First, our installation occurs in two parts: with a Chrome extension and then a snippet of code. We do this so anyone, technical or not, can get started with the basics. The extension allows a user to see where the Chameleon editor sits on their own app, to get acquainted with building tours, and can show what steps they’ve built will look like in their own UX. Installing the snippet, part 2, can often involve other teammates. Needing additional people tends to cause a delay in the installation process.

Second, if a user never fully installs our code on their app, they aren’t able to experience our largest “aha moments.” For example, their users can’t see any tours until this occurs, meaning our prospects are blind to any metric or user behavior changes that could prove Chameleon’s value.

Since both tended to be necessary for our users to find success, we couldn’t avoid these tasks. We just had to find ways to motivate users to want to complete them.

What we changed

Motivate our users to continue

We needed to help users gain better insight on why they should keep going. To do this we looked to better connect our setup guide (installation) with learning the gist of the app. This was our opportunity to share the value of Chameleon quicker.

A user downloads the Chrome extension, then instead of individual modals in the app guiding you to take one action at a time, with no clear navigation or structure, I created a “Getting Started” home screen. In it was a new checklist with the three most important things you should and could do prior to installing the snippet and why they were valuable. Clear visibility, all in one place.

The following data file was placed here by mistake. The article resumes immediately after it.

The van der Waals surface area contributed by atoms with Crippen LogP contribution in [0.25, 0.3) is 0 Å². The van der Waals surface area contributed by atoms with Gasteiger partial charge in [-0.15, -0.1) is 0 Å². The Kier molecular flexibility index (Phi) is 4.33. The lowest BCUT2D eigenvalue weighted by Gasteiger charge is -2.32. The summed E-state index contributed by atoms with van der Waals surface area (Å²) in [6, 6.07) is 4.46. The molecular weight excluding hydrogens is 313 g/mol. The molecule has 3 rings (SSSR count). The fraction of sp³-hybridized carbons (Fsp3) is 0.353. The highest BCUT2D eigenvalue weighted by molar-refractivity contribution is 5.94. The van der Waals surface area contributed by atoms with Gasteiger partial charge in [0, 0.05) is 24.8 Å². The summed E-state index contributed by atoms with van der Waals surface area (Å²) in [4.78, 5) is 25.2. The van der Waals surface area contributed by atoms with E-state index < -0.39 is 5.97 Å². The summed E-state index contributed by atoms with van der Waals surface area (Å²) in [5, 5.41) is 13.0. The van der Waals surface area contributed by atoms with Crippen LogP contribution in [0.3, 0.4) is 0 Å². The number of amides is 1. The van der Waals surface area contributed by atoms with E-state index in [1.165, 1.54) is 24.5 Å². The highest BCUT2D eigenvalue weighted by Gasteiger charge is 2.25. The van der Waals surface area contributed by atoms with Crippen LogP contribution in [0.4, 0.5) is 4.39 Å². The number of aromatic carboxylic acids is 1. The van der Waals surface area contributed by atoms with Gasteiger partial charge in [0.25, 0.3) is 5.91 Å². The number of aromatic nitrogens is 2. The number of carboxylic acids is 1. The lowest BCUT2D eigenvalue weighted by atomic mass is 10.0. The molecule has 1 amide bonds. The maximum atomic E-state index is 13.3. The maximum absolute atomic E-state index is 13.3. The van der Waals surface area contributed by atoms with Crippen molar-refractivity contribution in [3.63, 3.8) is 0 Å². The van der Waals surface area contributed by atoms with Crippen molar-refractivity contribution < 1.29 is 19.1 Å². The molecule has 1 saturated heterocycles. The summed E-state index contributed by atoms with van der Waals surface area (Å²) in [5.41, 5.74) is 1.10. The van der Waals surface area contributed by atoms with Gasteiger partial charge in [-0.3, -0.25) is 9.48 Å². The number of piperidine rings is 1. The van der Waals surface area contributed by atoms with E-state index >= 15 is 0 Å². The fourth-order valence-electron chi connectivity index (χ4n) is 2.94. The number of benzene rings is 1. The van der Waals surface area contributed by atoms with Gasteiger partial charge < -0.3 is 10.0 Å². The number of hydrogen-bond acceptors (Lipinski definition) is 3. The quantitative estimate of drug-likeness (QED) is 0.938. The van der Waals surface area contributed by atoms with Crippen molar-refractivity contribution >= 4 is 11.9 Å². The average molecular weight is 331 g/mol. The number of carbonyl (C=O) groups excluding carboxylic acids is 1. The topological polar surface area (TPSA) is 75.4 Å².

Clickable prototype

Hovering over the Tooltips product

Get users to feel invested in Chameleon

For task 1, I asked users to style their tips and tour steps to match their brand. This task had minimal UI to learn. It also set the stage for each subsequent task because once your account styling looked native, every tip or step you built next would also.

And while we were accessible on our users’ apps, our presence there didn’t necessarily encourage quality Chameleon usage. We found (and learned we actually preferred) when users built product tours with intention, mapped their use cases, or at least set goals, that this planning made for more successful tours.

On the flip side of friction is investment. With every task you successfully get your user to accomplish, the more invested they become. Ideally, they’d reach several “aha moments” so that when they tasked with something more difficult, like asking their developer to help them install our snippet, they were motivated to do so. The snippet meant users could set their tours live. A live tour tended to commit them because they wanted to wait for results and watch their users’ behavior change.

Looking ahead

I am so eager to learn how useful (or not) our onboarding updates are, so we can understand where to iterate next. Because this is a project in progress, I don’t yet have data to validate our research and assumptions. However, if this revised flow does improve our intended metrics, I have already begun to think about how we can create new tasks to improve engagement post install. We don’t just want more users, we want to enable more users to be successful.